The biggest question about anti-trust law is whether there really is any such thing. There are anti-trust theories and anti-trust rhetoric, as well as judicial pronouncements on anti-trust. But there is very little that could be called law in the full sense of rules known in advance and applied consistently.
Federal judge John Penfield Jackson’s November 1999 ruling in the anti-trust case against Microsoft is a classic example of lawless “law.” Just what specific law did Microsoft violate and how did they violate it?
While Judge Jackson’s long pronouncement opens with a brief reference to sections 1 and 2 of the Sherman anti-trust act, this is little more than a passing formality. What follows is a lengthy exposition of theoretical conclusions about the economic meaning of Microsoft’s actions. Is Microsoft supposed to have violated a theory or to have violated a law? What was it that they should have known in advance not to do?
Courts have declared laws against vagrancy to be void because of their vagueness, which gives the individual no clear understanding of just what they are supposed to do or not do. But vagrancy laws are a model of clarity compared to Sections 1 and 2 of the Sherman Act, which forbid conspiracies “in restraint of trade” or any “attempt to monopolize.”
Just what does that mean? It means whatever Judge Thomas Penfield Jackson or any other federal judge says it means — at least until they are reversed on appeal.
But what does it mean to a company that is supposed to obey this law? It means that there is no law, just a cloud of legal uncertainties, from which lightning can strike at any time.
In economics, “monopoly” means simply one seller. If you could invoke this provision of the Sherman Act only when there was just one seller, lots of Justice Department lawyers would be out of work, because there are very few products sold by only one company.
The ploy that prevents unemployment among anti-trust lawyers is to claim that some company sells a high percentage of some product — or, in the rhetoric of anti-trust, “controls” a large share of the market. And the way to produce statistics showing large shares is to define the market as narrowly as possible.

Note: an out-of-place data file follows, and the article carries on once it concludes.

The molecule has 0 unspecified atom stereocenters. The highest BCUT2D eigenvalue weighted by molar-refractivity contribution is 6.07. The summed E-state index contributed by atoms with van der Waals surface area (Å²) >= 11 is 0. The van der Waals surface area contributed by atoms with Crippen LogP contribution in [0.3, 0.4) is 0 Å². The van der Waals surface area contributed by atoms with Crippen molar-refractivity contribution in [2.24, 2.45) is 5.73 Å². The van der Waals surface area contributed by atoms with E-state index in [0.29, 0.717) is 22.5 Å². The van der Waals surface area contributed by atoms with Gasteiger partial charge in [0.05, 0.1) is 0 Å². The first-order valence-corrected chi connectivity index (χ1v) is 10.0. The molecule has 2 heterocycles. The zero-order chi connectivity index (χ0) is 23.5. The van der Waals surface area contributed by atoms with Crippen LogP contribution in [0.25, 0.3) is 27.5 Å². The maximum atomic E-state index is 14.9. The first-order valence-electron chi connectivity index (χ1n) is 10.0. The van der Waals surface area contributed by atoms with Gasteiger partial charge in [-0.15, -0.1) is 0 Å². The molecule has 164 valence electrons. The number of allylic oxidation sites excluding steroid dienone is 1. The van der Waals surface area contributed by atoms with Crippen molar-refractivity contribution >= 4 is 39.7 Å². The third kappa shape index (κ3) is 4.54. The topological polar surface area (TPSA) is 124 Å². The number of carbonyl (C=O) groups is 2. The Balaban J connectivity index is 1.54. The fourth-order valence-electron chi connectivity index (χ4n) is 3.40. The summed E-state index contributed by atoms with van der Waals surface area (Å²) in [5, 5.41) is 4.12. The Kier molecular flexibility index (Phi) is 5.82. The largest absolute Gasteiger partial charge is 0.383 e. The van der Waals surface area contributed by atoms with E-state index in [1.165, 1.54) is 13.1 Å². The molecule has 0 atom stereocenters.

Judge Jackson does this by defining the market for operating systems like Microsoft’s Windows as being only those operating systems using Intel’s processors and their clones. That means we don’t count Apple computers or computer systems relying on the Linux computer language.
These kinds of definitional games have been played throughout the history of anti-trust “law.” The net result is that there are statistics showing many more “dominant” companies with “market power” in these narrowly defined industries than there would be if industries were defined in some economically meaningful way. Judge Jackson’s pronouncements are larded with such ominous rhetoric.
What also runs through Judge Jackson’s statements — and through the whole anti-trust tradition — is a confusion between competitors and competition. Harm to Microsoft’s competitors is equated with harm to competition in the software industry. But nothing harms particular competitors like competition.
When Microsoft spent $100 million to develop its Internet browser and included it in Windows free of charge, to Judge Jackson that showed monopoly power and hurt competition. But why would a monopoly have to blow $100 million to improve its product?
It was precisely because Microsoft was not as optimistic as Judge Jackson about a lack of competition that they spent the money to keep their customers. Is it a violation of law to operate on a different economic theory than the one a judge believes in?
But suppose, for the sake of argument, that Microsoft was guilty of every terrible thing the Judge came up with. All the contract provisions he doesn’t like can be forbidden and all the competitors who were supposed to have been harmed can be compensated to the tune of millions of dollars.
Why then is the Justice Department involved? Because they want the power to oversee and second-guess the computer software industry. Microsoft’s competitors in Silicon Valley may rejoice at its legal misfortunes, but once Washington bureaucrats start calling the shots in the computer industry, their joy may be very short-lived. Silicon Valley rivals of Microsoft could turn out to be like those Democrats of a few years ago, who voted for special prosecutors as if they were only going to prosecute Republicans.
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